Real Estate is one of the sectors attracting the most interest from investors looking for opportunities in Myanmar. On a recent fact-finding mission, one investor told us of his surprise at how expensive real estate is in Yangon. There are a few explanations for this situation.
The banking system has not been functioning well for many years, and ordinary citizens are still reluctant to put their money into banks. There is really no stock exchange in Myanmar, so in essence people have very few options for investment. To try to get returns on their capital, many people put it into land and houses. This phenomenon works not only on the individual level but for companies as well. Downtown Yangon is expensive because businesses making large amounts of money need a place to put that money. Real estate prices are driven up as a result.
Another thing to consider about Myanmar is that unlike other countries where people buy real estate with debt, houses and land in Myanmar are paid for with cash. Because the land was bought with cash, there is no pressure from banks to sell the land, and we’ve seen remarkable patience from sellers in the real estate market. They simply refuse to sell their land at a loss and they wait patiently for the market to rebound. Although many believe that these factors have created a real estate bubble in Myanmar, the fact remains that prices simply don’t go down.
Another aspect of Myanmar real estate that foreign investors should understand is the prevalence of agents in the country. Because of the lack of large corporations who employ workers, there are relatively few corporate jobs available in Myanmar, which means that a sizable percentage of people have become ‘real estate agents’ (part time or full time) connecting buyers with sellers to earn commissions. These agents have a direct interest in keeping prices relatively high because their commissions are based on a percentage (usually about 2%) of the sale price.
Yet another reason that real estate is expensive is because of its perceived value within Myanmar culture. People consider real estate to be safe – something that they can pass on to future generations. People also understand that real estate is scarce, especially in downtown Yangon. Yangon is currently THE port in Myanmar, and the price of its real estate reflects that status.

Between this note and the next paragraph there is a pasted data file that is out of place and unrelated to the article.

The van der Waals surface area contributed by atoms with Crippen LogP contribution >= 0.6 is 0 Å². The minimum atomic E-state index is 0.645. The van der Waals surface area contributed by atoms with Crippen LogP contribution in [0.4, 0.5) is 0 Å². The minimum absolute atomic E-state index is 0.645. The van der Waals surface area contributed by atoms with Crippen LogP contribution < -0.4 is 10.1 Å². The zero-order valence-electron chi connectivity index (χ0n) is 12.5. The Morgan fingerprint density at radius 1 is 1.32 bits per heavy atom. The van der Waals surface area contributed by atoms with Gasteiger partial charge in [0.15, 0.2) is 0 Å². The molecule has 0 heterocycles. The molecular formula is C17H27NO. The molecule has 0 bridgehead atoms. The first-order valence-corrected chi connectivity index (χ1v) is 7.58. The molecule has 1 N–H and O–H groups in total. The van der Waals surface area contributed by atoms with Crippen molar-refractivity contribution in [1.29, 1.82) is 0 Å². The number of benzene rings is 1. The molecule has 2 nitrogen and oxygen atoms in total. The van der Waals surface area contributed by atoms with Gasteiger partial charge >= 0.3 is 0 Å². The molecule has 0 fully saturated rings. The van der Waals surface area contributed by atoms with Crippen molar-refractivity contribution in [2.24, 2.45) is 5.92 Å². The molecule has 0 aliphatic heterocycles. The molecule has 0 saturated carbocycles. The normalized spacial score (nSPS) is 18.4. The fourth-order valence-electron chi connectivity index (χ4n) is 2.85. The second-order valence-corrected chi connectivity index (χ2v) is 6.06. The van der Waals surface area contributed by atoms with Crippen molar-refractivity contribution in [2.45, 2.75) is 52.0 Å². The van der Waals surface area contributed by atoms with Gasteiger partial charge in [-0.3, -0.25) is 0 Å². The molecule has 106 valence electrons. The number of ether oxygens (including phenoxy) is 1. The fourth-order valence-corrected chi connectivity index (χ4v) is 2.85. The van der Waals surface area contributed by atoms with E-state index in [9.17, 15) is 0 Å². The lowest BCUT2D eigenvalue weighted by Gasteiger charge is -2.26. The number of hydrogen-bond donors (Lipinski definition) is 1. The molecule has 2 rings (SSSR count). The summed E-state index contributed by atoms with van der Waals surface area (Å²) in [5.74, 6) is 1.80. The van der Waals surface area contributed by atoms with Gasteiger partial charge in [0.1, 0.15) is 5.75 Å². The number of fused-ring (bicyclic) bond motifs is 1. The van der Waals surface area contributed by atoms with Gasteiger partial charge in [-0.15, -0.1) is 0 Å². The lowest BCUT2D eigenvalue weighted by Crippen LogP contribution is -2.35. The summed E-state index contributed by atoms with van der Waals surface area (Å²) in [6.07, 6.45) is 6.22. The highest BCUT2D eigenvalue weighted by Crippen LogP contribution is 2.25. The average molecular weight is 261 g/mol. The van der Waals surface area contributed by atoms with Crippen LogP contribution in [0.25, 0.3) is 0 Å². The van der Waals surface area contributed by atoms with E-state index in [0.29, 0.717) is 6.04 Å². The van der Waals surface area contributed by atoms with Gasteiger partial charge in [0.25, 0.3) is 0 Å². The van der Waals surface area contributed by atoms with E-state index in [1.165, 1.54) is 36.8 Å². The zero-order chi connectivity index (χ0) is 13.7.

The real estate sector is attractive to investors who see the plethora of old colonial buildings in Yangon and envision crafting a boutique hotel or attraction. The architecture of the city is indeed unique and there is room for more tourist attractions in Myanmar. However, we must caution that investing in these colonial buildings is for investors with deep pockets only. Most of these buildings were auctioned off by the government, and were snapped up by wealthy Myanmar businesses. These businesses are considering turning the buildings into hotels or museums, but many are looking for foreign firms only to help manage the attractions – they’re not looking for investment partners because they already own the building. Wealthy Myanmar businessmen understand the potential of these buildings very clearly – don’t expect any bargains.
Investors not looking at downtown Yangon, but looking for agricultural land or land outside of the main city centers, will find much more reasonable prices. In fact we’ve seen some very cheap agricultural land that has the potential to be very profitable considering how fertile soil is in Myanmar.
Foreigners cannot own land, condos, apartments, or any type of property in Myanmar. However, foreigners are able to lease land for up to 60 years with an MIC permit. There are many such foreign owned properties – especially hotels – in Yangon. Some examples include the Chatrium Hotel owned by a Thai company, and Park Royal Hotel owned by Singaporeans. Of course when we say that a property is foreign owned, it means that these hotels have been granted the right to use the land according to a Build, Operate, Transfer (BOT) agreement.
Many investors are hopeful that the new Foreign Investment Law will include provisions that allow foreigners to purchase condos (similar to the Condominium Act in Thailand) but this remains to be seen.
Check out the Myanmar Investment Guide to learn more about Myanmar property laws.